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Israel Tries to Gather Allies

To help shake off the Goldstone Report

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Following the international fallout of the Goldstone Report—a UN-commissioned study on the Israeli incursion in Gaza last winter headed by South African Judge Richard Goldstone that concluded the IDF was guilty of war crimes—Benjamin Netanyahu’s government has reached out to the Obama administration as an act of first-response damage control. According to Haaretz, Israel is seeking the support of the U.S., Russia, and other nations still mired in counterterrorism wars abroad. The Israeli Foreign Ministry has also assembled a team of attorneys to combat possible war crimes indictments by the International Criminal Court. The attempt by the Jewish State to shore up as many moral and legal bolsters as possible has already taken the form of denouncing the Goldstone Report as the equivalent of UN General Assembly Resolution 3379, which stated that Zionism was a racist ideology. The only good news coming out of Jerusalem, it seems, is mutual congratulations by Israeli officials for refusing to cooperate with the Goldstone investigators because of the perceived inevitable bias in any UN-prompted human rights analysis. A joint panel of the Israeli Justice Ministry, IDF, and Foreign Ministry has instructed officers who fought in Gaza not to travel abroad for fear of possible subpoenas or arrests. As for the actual allegations raised by the Goldstone Report, Israel has not responded.

Israel seeks Obama backing on Gaza probe [Haaretz]

Today’s Sorry

An apology to mom

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The March of Atonement continues. Each day until Yom Kippur, Tablet Magazine is offering a Daily Sorry, a series of apologies called into our Sorry Hotline. Today, it’s a somber sorry, from a daughter to her mother.

Want to join the ranks of the atoners? It’s not too late. Call our Sorry Hotline at 718-360-4836, and tell us what you’re sorry for.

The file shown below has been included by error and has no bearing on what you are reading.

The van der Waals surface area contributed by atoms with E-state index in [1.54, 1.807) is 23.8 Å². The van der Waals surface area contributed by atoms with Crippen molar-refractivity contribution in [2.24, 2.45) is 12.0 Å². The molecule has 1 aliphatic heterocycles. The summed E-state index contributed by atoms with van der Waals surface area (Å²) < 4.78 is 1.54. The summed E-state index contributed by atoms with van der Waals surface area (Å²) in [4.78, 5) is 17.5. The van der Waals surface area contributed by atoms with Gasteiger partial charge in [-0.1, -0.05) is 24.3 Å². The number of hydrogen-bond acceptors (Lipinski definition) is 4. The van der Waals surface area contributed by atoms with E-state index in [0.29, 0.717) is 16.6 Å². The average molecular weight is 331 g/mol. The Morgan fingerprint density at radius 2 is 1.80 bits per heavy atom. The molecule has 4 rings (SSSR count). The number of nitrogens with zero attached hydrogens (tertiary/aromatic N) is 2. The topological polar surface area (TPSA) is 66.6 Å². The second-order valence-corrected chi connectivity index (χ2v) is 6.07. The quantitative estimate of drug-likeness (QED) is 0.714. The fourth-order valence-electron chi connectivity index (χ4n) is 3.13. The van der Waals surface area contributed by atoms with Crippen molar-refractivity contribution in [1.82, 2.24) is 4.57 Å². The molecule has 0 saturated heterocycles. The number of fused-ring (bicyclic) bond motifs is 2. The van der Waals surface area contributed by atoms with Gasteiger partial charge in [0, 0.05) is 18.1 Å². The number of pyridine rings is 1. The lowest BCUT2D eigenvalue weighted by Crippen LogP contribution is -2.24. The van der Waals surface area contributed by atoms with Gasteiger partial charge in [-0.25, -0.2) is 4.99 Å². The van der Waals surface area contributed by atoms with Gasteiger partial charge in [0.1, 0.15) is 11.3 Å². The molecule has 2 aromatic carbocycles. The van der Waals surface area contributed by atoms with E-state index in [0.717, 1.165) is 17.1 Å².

Today on Tablet

The price of admission, an ancient prayer book, a new take on a classic, and the sexy goy

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Jeannie Rosenfeld takes a look at the “exceptional” 1331 Nuremberg Mahzor, now on public display for the first time at the Israel Museum. Liel Leibovitz procures an unusual brisket recipe from a star chef. Marissa Brostoff investigates the reactions of synagogues to their congregants’ financial struggles during the High Holidays. Marjorie Ingall posits that the late Patrick Swayze, in his role as Johnny Castle in Dirty Dancing, represented a dying breed of irresistible non-Jewish men. And more to come throughout the day here on The Scroll.

A Prayer for the Trying

Zev Chafets attempts to discover the way to pray

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The New York Times Magazine may have selected the perfect correspondent to investigate the “right way to pray” for a Rosh Hashana-weekend feature article now available on the paper’s website. Writer Zev Chafets, who starts by visiting the mega-church Brooklyn Tabernacle, is so alienated from prayer that he can’t even bring himself to read a prayer card submitted by a couple “struggling through financial problems” aloud, and is so averse to meditative silence that he sleeps with the TV on.

After a pleasant visit to a “spiritual director” (like a life coach for the soul), Chafets went to Marc Gellman, a Reform rabbi “of liberal theological leanings.” Although Gellman loses some credibility in our book for saying “[o]ur people don’t get emotional in public,” he makes an astute statement on the relative paucity of actual prayer at the average suburban synagogue: “People come to temple to identify with other Jews, or socialize. The writer Harry Golden once asked his father, who was an atheist, why he went to services every Saturday. The old man told him, ‘My friend Garfinkle goes to talk to God, and I go to talk to Garfinkle.’ There’s a lot of that.” While Gellman shies away from innovation like gay congregation Sha’ar Zahav’s prayer sanctifying a one-night stand, he does take a light-hearted stance in encouraging people to worship: “When you come right down to it, there are only four basic prayers. Gimme! Thanks! Oops! and Wow!”